Just Wait Till Your Father Gets Home
Every day I stare at Facebook in growing shock and horror at what is being said in the left-wing Catholic press. I mean, it’s really out there. It is so out there, I am wondering how I am ever going to look these people in the face again. How long have these people not believed in the sacrament of marriage?
Take one story I saw. It’s a sad story. It was related and published by a priest. It is about a Catholic woman who married a Catholic man at 22 , and they had twins. But the husband was injured in a car accident, got addicted to pain killers and then the bottle. He became a real jerk, uncontrollable. He was violent to his wife, they separated, he went from bad to worse, killed a cop, ended up in jail. Apparently he doesn’t give two hoots for wife and children now, and so presumably didn’t care that she divorced him. The woman tried to get an annulment, but she couldn’t: no grounds. It’s what your husband was (or what you were) like when you marry him that matters to the Tribunal, not what happens years later after he’s hurt in a car accident. So the woman just civilly married another Catholic divorcé, the “only father” her children now know, and they wept together, barred from the Blessed Sacrament, as “their” children received their first communion. Isn’t that awful? Obviously all our sympathy should be for them, with none left over for the unfortunate husband and father languishing in prison, presented to us by the priest-author as an irredeemable piece of trash.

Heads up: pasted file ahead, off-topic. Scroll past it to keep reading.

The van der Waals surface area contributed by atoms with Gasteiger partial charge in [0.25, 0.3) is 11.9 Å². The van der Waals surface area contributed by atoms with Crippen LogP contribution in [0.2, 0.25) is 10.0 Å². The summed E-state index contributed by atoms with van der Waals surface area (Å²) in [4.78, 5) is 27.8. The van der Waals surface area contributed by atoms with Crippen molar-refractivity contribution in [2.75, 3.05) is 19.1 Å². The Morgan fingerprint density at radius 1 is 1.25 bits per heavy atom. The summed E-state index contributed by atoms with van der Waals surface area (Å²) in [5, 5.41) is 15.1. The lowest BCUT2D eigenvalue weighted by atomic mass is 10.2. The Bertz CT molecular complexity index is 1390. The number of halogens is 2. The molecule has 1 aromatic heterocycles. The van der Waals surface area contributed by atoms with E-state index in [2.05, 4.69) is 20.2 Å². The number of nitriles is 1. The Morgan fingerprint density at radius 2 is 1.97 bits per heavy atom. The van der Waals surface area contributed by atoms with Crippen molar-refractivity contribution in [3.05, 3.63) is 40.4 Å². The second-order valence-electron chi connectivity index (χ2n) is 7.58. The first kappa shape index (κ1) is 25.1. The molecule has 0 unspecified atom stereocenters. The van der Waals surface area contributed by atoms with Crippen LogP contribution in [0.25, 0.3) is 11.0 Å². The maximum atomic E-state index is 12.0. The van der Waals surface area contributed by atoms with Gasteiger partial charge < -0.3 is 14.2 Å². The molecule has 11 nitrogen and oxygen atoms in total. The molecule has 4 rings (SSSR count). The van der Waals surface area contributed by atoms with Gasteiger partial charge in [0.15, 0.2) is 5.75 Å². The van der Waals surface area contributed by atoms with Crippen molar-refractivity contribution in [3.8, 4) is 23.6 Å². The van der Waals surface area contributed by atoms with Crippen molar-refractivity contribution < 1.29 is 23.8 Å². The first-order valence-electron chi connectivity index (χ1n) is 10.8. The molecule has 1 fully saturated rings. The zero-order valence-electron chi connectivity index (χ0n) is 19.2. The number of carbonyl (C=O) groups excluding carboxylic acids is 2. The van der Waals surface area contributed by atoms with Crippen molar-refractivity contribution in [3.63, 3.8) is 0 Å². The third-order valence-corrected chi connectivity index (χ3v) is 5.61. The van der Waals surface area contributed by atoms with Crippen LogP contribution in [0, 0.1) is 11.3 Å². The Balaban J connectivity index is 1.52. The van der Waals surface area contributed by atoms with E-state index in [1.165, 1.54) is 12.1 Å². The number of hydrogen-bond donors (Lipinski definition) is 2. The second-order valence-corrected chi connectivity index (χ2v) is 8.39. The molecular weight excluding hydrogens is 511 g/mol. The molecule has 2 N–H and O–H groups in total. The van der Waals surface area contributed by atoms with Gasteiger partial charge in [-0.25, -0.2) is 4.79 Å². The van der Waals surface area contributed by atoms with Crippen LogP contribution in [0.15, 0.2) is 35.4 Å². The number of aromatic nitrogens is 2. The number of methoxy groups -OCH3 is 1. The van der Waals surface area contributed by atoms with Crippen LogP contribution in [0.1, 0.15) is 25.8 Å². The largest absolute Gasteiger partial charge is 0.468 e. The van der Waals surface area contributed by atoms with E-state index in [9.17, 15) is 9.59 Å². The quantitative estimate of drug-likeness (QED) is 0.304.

I could not believe my eyes.
As I have pals in the left-wing Catholic press, I feel like a child whose brother or sister has committed some terrible infraction, some offense that will lead to a spanking, like shaving the cat or tying the baby to a branch in the pear tree. Just wait until Dad gets home! But the assumption seems to be that Dad is never coming home, or that Dad has died and Mum has taken up with wild-and-crazy Uncle Pete. Somehow, I can’t quite believe it.
Similarly, I am astonished by the new, highly conciliatory tone on sexual relationships between homosexuals, and I wonder what that is all about – unless there is about to be a huge, global outing of whatever percentage of the priesthood it is that is homosexual. (My schismatic co-national thinks it is 30%-50%, and even if he doesn’t name names in his forthcoming book, he has certainly named names to formerly mutual friends in Toronto.) If there is going to be a Huge Global Outing then I can see why certain clerics may have begun to hint that gay is okay.
Although naturally one would like to get rid of the Lavender Mafia, whose strength lies in us not believing that it exists, I am not so sure the Huge, Global Outing will be so good for the Church. Because Ireland. Because Belgium. Because the parish that applauds its priest when he comes out of the closet may strangely begin to shrink and then disappear entirely.
My head hurts. I’m off to the café to study Polish.